[Italy] A bit of Piedmont in Turin
Italy is and always has been one of our favorite countries in Europe and every time we get the chance to visit it again, we’re always eager to get there and breathe the vibrant, but relaxing air that this country has. Rich history and culture, beautiful architecture and landscapes, incredibly tasty and diverse gastronomy, everything that a traveler needs to feel the true vibe of a new place.
We’ve been to Turin nine years ago for a music festival, but we didn’t get the chance to explore the city back then. Now we’re back mainly for a Juventus Torino football match, but we took an extra 3 days to check out the city more.
Turin is one of the largest cities in Northern Italy and the capital city of the Piedmont region, an area surrounded on three sides by the Alps Mountains. With a population of about 1 million people, Turin is an important university center in Italy and although it was mainly known until recent years only as being the place where the famous FIAT cars are being produced, the city has revived and become a cultural and entertaining city to live in and visit.
Turin has a very rich history, being inhabited from around 300BC, and the architecture of the city is proof of all the stages the city has gone through. The Palatine Towers still stand still, although they have been built some 2000 years ago, during the rule of the Roman Empire.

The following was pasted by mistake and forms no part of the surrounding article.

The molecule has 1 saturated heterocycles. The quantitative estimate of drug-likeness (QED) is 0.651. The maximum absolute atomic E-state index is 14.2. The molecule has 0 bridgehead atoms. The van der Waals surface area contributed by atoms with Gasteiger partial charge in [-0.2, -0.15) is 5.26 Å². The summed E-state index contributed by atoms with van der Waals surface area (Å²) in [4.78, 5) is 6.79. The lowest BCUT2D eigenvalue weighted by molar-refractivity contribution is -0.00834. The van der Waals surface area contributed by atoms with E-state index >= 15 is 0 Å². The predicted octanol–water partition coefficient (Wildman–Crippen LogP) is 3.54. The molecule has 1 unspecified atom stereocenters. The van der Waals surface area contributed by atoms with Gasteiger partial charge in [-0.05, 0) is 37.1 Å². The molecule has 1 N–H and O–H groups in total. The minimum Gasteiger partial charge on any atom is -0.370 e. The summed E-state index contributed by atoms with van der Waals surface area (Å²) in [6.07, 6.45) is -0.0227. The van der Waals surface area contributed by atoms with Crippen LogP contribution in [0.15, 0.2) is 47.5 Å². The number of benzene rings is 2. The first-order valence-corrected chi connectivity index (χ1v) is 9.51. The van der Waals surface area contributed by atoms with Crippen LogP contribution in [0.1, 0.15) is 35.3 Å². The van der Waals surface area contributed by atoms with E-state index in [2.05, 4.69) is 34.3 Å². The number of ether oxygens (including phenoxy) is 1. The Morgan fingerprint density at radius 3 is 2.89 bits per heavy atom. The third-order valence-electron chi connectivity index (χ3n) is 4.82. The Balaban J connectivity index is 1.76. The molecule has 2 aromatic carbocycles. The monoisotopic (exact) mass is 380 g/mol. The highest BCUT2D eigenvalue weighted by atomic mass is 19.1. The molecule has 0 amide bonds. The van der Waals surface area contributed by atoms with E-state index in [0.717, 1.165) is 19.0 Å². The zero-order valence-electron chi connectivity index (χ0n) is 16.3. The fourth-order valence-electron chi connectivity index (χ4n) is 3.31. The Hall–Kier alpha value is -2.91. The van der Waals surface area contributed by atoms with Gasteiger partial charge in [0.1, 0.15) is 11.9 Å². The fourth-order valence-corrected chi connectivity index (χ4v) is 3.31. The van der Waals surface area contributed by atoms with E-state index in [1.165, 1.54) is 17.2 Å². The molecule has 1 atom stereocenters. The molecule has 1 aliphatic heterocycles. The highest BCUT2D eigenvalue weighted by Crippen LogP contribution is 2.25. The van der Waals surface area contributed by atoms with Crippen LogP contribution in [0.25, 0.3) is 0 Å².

The Royal Palace Assembly dating from the 16th century is an UNESCO World Heritage Site and a true model of the baroque style of that era. Palazzo Reale, Palazzo Madama, Palazzo Carignano and and Castello del Valention are all part of the assembly and were initially the residence of the Savoy Royal Family and later on became administrative centers of the first capital city of Italy in the XIX century.
What’s truly fascinating about Turin is its 18 kilometers arcade system, of which 12.5 kilometers are interconnected. It seems that King Vittorio Emanuele I of Savoy ordered to build a line of arcades from the Royal Palace to Piazza Vittorio Veneto, so that the royalty could walk down to the Po river (the river that flows through Turin) and the Gran Madre Di Dio Church without getting wet, even when it rained or to avoid too much sun when it was too hot outside. Today the arcade streets are full of brand shops, Turin being one of the coolest shopping destinations for those who are in search of the Italian authentic fashion designers, and not only.
Turin’s city center is a true maze. With almost no cars on the streets (only people who live in the city center are allowed to enter the city center by car), the place is perfect to walk around on a clear sky and good weather. Wide boulevards with shops and gelaterias, big open plazzas, with small terraces and narrow streets filled with family-ran cafes and restaurants.
Mornings are quiet and relaxed, but after-noon and evenings get a big influx of people getting out from work and in the mood for getting in touch with the city. The city center is full of people that walk in all directions. Restaurants are also normally all full and for most of them you need a reservation to get a table.
While in Turin on a sunny day, search for the mountains, you will get such a nice view of the Alps and the city!
Love this post and love Turin. Such a great city. x
[…] did a trip in Turin this spring and, as the weather was not ideal, we had enough excuse to spend time in local […]
[…] [Italy] A Bit of Piedmont in Turin […]